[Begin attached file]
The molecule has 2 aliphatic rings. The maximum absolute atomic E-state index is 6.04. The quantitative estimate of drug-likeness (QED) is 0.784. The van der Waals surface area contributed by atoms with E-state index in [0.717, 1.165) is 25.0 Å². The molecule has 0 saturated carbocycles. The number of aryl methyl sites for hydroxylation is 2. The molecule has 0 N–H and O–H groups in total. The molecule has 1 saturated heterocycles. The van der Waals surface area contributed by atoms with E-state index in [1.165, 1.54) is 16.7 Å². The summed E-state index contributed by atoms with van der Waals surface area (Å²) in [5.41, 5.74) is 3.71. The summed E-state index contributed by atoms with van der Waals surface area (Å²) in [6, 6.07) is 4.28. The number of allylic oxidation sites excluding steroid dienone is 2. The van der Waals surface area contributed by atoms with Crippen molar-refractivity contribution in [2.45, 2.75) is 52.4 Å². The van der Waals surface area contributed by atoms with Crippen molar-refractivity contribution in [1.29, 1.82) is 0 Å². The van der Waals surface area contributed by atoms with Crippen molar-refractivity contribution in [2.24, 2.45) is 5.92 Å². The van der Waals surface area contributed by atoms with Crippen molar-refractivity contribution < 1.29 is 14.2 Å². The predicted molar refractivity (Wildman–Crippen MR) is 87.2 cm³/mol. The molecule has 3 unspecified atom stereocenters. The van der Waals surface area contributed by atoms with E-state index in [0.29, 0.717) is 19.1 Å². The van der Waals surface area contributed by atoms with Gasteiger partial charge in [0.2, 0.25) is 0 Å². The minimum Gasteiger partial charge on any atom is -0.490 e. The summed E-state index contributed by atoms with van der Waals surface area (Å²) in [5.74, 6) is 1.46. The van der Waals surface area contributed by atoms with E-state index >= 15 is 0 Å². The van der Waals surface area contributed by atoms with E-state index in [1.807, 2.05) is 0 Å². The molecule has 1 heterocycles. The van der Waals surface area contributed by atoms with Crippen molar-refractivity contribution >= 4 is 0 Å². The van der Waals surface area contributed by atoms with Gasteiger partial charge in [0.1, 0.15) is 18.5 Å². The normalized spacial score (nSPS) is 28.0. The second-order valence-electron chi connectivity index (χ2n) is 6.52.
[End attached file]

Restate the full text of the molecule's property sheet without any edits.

The molecule has 2 aliphatic rings. The maximum absolute atomic E-state index is 6.04. The quantitative estimate of drug-likeness (QED) is 0.784. The van der Waals surface area contributed by atoms with E-state index in [0.717, 1.165) is 25.0 Å². The molecule has 0 saturated carbocycles. The number of aryl methyl sites for hydroxylation is 2. The molecule has 0 N–H and O–H groups in total. The molecule has 1 saturated heterocycles. The van der Waals surface area contributed by atoms with E-state index in [1.165, 1.54) is 16.7 Å². The summed E-state index contributed by atoms with van der Waals surface area (Å²) in [5.41, 5.74) is 3.71. The summed E-state index contributed by atoms with van der Waals surface area (Å²) in [6, 6.07) is 4.28. The number of allylic oxidation sites excluding steroid dienone is 2. The van der Waals surface area contributed by atoms with Crippen molar-refractivity contribution in [2.45, 2.75) is 52.4 Å². The van der Waals surface area contributed by atoms with Crippen molar-refractivity contribution in [1.29, 1.82) is 0 Å². The van der Waals surface area contributed by atoms with Crippen molar-refractivity contribution in [2.24, 2.45) is 5.92 Å². The van der Waals surface area contributed by atoms with Crippen molar-refractivity contribution < 1.29 is 14.2 Å². The predicted molar refractivity (Wildman–Crippen MR) is 87.2 cm³/mol. The molecule has 3 unspecified atom stereocenters. The van der Waals surface area contributed by atoms with E-state index in [0.29, 0.717) is 19.1 Å². The van der Waals surface area contributed by atoms with Gasteiger partial charge in [0.2, 0.25) is 0 Å². The minimum Gasteiger partial charge on any atom is -0.490 e. The summed E-state index contributed by atoms with van der Waals surface area (Å²) in [5.74, 6) is 1.46. The van der Waals surface area contributed by atoms with E-state index >= 15 is 0 Å². The van der Waals surface area contributed by atoms with E-state index in [1.807, 2.05) is 0 Å². The molecule has 1 heterocycles. The van der Waals surface area contributed by atoms with Crippen molar-refractivity contribution >= 4 is 0 Å². The van der Waals surface area contributed by atoms with Gasteiger partial charge in [0.1, 0.15) is 18.5 Å². The normalized spacial score (nSPS) is 28.0. The second-order valence-electron chi connectivity index (χ2n) is 6.52.